Mask-Free OLED Fabrication Process for Non-Tunable and Tunable White OLED Panels

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Lead Performer: OLEDWorks – Rochester, NY
DOE Total Funding: $1,490,826
Project Term: October 1, 2017 – September 30, 2019
Funding Type: SSL R&D Funding Opportunity Announcement (FOA) (DE-FOA-0001613)

Project Objective

This project will attempt to develop and demonstrate a novel fabrication process that eliminates the use of shadow masks during the OLED deposition process. Today, all white OLED lighting panels are made using at least two shadow masks during the vacuum thermal evaporation (VTE) deposition process – one for organic layers and one for cathode layers – and every new panel design requires a costly new set of masks. The proposed system will allow blanket deposition of all organic and cathode layers everywhere on the substrate, eliminating the need for masks. This is made possible through innovation in the design of the substrate, a change in the processing within the deposition machine, and a modification in the post-encapsulation processing of the OLED lighting panels. The new substrate design and post-encapsulation modification use readily available low-cost manufacturing processes. The change within the VTE deposition machine is cost effective and compatible with current processing technology, is easily scalable, and allows for greater flexibility and more rapid introduction of new panel designs.

Project Impact

Ending the use of shadow masks will reduce the cost of OLED lighting in four ways. First, it will greatly simplify the deposition equipment through the elimination of in-vacuum robots currently required to change the masks mid-process, which will significantly reduce the capital cost of the deposition equipment. Second, operating costs associated with the purchase and cleaning of the masks will disappear, and time required to introduce new designs will be reduced. Third, the particles that are generated when the glass is lifted from the masks will be eliminated, increasing both yield and reliability of the lighting panels. Finally, mask handling is a significant barrier to roll-to-roll (R2R) fabrication of OLED lighting panels, because there is no practical way to manage masks and their alignment to a continuously moving substrate. Compared to today’s sheet-to-sheet processing, R2R processing is predicted by those within the industry to lower manufacturing costs by up to 30%. Mask-free OLED fabrication would go a long way toward making R2R processing a reality. The mask-free technology will further enable a practical method to manufacture low-cost tunable white OLED lighting panels, which requires additional patterning steps. White tunable lighting is the fastest growing segment of the rapidly growing field of connected lighting. This project will result in a demonstration of tunable white OLED lighting panels made using the novel mask-free fabrication process.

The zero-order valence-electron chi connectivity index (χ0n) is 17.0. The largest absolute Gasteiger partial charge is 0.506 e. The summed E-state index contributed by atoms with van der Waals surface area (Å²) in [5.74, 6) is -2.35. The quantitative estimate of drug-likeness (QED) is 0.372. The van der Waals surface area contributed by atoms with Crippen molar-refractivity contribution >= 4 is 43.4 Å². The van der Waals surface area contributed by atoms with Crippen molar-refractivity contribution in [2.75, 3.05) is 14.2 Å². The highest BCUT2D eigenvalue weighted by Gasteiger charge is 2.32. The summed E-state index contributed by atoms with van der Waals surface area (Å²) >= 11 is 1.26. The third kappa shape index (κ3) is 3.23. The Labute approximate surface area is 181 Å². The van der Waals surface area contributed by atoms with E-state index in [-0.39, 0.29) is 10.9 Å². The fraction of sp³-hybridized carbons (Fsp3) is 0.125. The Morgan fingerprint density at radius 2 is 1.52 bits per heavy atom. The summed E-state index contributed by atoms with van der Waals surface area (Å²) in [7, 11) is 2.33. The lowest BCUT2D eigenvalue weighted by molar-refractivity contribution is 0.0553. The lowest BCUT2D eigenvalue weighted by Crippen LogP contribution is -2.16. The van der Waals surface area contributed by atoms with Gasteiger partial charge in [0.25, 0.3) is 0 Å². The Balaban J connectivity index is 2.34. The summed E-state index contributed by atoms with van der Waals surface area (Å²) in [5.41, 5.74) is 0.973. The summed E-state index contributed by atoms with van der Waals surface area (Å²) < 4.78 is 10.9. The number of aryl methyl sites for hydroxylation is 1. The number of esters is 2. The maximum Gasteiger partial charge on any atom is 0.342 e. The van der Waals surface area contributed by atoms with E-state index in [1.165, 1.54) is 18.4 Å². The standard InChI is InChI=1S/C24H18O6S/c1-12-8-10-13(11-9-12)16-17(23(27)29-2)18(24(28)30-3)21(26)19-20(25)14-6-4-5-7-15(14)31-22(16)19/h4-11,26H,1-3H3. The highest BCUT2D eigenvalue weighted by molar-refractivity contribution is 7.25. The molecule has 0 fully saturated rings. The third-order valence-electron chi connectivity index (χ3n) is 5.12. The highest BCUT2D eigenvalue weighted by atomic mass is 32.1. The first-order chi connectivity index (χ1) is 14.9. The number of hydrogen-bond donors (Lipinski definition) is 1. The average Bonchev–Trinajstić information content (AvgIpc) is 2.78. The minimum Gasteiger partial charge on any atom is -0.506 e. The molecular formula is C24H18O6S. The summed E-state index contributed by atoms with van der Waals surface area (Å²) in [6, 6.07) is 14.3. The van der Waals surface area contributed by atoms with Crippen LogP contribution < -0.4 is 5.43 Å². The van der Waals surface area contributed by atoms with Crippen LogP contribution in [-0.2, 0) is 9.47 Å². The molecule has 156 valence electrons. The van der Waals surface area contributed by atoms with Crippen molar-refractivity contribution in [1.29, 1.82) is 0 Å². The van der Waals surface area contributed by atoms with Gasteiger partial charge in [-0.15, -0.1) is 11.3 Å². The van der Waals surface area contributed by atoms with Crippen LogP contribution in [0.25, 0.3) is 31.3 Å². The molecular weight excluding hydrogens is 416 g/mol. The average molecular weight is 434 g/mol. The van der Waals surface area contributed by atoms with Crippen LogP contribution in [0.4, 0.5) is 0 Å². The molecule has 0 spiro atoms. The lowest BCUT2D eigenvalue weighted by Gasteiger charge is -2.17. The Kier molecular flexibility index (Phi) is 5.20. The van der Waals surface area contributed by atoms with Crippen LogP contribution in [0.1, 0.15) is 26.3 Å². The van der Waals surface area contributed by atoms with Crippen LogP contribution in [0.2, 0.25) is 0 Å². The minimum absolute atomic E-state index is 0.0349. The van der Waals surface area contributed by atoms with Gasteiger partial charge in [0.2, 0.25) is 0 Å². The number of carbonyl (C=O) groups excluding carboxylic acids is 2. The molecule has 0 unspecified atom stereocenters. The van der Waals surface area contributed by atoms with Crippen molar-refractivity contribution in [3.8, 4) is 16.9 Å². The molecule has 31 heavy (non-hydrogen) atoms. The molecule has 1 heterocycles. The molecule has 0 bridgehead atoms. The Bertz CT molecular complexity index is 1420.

Contacts

DOE Technology Manager: James Brodrick, James.Brodrick@ee.doe.gov
Lead Performer: Jeff Spindler, OLEDWorks

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